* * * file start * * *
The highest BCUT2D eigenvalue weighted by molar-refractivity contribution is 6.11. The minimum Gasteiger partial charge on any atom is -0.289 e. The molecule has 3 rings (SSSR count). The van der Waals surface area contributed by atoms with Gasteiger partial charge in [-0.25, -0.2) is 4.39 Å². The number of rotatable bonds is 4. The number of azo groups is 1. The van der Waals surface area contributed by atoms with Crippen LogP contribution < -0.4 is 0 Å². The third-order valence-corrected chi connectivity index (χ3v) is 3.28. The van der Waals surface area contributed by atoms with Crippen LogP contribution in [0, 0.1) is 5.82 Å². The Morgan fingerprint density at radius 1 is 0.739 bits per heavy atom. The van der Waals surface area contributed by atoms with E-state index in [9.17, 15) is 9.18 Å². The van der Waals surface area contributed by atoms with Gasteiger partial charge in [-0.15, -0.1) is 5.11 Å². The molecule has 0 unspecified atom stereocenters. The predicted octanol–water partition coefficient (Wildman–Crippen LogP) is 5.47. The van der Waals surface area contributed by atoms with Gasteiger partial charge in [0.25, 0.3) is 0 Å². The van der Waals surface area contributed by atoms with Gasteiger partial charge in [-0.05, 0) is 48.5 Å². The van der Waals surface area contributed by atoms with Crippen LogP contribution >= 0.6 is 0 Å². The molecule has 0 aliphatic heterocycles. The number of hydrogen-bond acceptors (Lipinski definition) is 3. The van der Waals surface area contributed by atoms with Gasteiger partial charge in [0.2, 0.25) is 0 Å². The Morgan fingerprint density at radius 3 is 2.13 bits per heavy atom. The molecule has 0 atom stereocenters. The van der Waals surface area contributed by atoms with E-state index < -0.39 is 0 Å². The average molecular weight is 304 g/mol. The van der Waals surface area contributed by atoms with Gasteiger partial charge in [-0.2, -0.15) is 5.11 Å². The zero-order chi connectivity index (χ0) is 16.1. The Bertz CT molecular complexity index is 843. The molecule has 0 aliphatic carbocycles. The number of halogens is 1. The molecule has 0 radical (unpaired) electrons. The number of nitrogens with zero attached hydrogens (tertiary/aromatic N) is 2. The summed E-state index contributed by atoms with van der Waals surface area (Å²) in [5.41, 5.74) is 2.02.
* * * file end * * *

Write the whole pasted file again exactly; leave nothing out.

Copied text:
The highest BCUT2D eigenvalue weighted by molar-refractivity contribution is 6.11. The minimum Gasteiger partial charge on any atom is -0.289 e. The molecule has 3 rings (SSSR count). The van der Waals surface area contributed by atoms with Gasteiger partial charge in [-0.25, -0.2) is 4.39 Å². The number of rotatable bonds is 4. The number of azo groups is 1. The van der Waals surface area contributed by atoms with Crippen LogP contribution < -0.4 is 0 Å². The third-order valence-corrected chi connectivity index (χ3v) is 3.28. The van der Waals surface area contributed by atoms with Crippen LogP contribution in [0, 0.1) is 5.82 Å². The Morgan fingerprint density at radius 1 is 0.739 bits per heavy atom. The van der Waals surface area contributed by atoms with E-state index in [9.17, 15) is 9.18 Å². The van der Waals surface area contributed by atoms with Gasteiger partial charge in [-0.15, -0.1) is 5.11 Å². The molecule has 0 unspecified atom stereocenters. The predicted octanol–water partition coefficient (Wildman–Crippen LogP) is 5.47. The van der Waals surface area contributed by atoms with Gasteiger partial charge in [0.25, 0.3) is 0 Å². The van der Waals surface area contributed by atoms with Gasteiger partial charge in [-0.05, 0) is 48.5 Å². The van der Waals surface area contributed by atoms with Crippen LogP contribution >= 0.6 is 0 Å². The molecule has 0 aliphatic heterocycles. The number of hydrogen-bond acceptors (Lipinski definition) is 3. The van der Waals surface area contributed by atoms with Gasteiger partial charge in [0.2, 0.25) is 0 Å². The Morgan fingerprint density at radius 3 is 2.13 bits per heavy atom. The molecule has 0 atom stereocenters. The van der Waals surface area contributed by atoms with E-state index < -0.39 is 0 Å². The average molecular weight is 304 g/mol. The van der Waals surface area contributed by atoms with Gasteiger partial charge in [-0.2, -0.15) is 5.11 Å². The zero-order chi connectivity index (χ0) is 16.1. The Bertz CT molecular complexity index is 843. The molecule has 0 aliphatic carbocycles. The number of halogens is 1. The molecule has 0 radical (unpaired) electrons. The number of nitrogens with zero attached hydrogens (tertiary/aromatic N) is 2. The summed E-state index contributed by atoms with van der Waals surface area (Å²) in [5.41, 5.74) is 2.02.